On Violence and On Violence Against Women; Jacqueline Rose
- Unit Price
Why has violence, and especially violence against women, become so much more prominent and visible across the world? To explore this question, Jacqueline Rose tracks the multiple forms of today's violence - historic and intimate, public and private - as they spread throughout our social fabric, offering a new, provocative account of violence in our time.
From trans rights and #MeToo to the sexual harassment of migrant women, from the trial of Oscar Pistorius to domestic violence in lockdown, from the writing of Roxanne Gay to Hisham Mitar and Han Kang, she casts her net wide. What obscene pleasure in violence do so many male leaders of the Western world unleash in their supporters? Is violence always gendered and if so, always in the same way? What is required of the human mind when it grants itself permission to do violence?
On Violence and On Violence Against Women is a timely and urgent agitation against injustice, a challenge to radical feminism and a meaningful call to action.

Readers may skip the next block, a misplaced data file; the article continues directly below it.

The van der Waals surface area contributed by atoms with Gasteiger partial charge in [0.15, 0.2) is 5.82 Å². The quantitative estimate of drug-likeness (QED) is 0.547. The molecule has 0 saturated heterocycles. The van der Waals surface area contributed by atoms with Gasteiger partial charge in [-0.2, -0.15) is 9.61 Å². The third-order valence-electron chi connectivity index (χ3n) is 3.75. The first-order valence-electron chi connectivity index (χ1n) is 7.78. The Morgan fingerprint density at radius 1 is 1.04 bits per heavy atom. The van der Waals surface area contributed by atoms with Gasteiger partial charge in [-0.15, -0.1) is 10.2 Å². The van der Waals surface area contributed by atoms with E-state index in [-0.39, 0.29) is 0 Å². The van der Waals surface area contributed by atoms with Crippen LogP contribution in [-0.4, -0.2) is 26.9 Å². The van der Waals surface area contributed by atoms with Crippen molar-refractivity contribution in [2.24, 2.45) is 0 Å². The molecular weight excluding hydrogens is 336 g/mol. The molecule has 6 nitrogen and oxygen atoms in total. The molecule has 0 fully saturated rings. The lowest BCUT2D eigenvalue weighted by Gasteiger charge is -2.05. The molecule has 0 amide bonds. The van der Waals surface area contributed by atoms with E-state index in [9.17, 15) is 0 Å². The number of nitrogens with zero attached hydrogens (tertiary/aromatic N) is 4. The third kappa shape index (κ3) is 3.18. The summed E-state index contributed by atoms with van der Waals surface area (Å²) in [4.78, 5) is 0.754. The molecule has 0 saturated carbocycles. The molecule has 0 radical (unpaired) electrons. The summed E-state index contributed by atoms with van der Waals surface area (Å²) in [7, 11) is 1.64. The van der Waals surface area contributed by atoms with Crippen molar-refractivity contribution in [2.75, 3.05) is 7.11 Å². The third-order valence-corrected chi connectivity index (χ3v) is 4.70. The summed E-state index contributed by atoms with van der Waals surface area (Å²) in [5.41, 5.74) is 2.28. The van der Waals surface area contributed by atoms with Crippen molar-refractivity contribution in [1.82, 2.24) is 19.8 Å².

April 13, 2021
About the Author
Jacqueline Rose, FBA (born 1949, London) is a British academic who is currently Professor of Humanities at the Birkbeck Institute for the Humanities.
Rose was born into a non-practicing Jewish family. Her elder sister was the philosopher Gillian Rose. Jacqueline Rose is known for her work on the relationship between psychoanalysis, feminism and literature. She is a graduate of St Hilda's College, Oxford and gained her higher degree (maîtrise) from the Sorbonne, Paris and her doctorate from the University of London.
Her book Albertine, a novel from 2001, is a feminist variation on Marcel Proust's À la recherche du temps perdu.
She is best known for her critical study on the life and work of American poet Sylvia Plath, The Haunting of Sylvia Plath, published in 1991. In the book, Rose offers a postmodernist feminist interpretation of Plath's work, and criticises Plath's husband Ted Hughes and other editors of Plath's writing. Rose describes the hostility she experienced from Hughes and his sister (who acts as literary executor to Plath's estate) including threats received from Hughes about some of Rose's analysis of Plath's poem "The Rabbit Catcher". The Haunting of Sylvia Plath was critically acclaimed, and itself subject to a famous critique by Janet Malcolm in her book The Silent Woman: Sylvia Plath and Ted Hughes.
Rose is a regular broadcaster on and contributor to the London Review of Books.
Rose's States of Fantasy was the inspiration for composer Mohammed Fairouz's Double Concerto of the same title.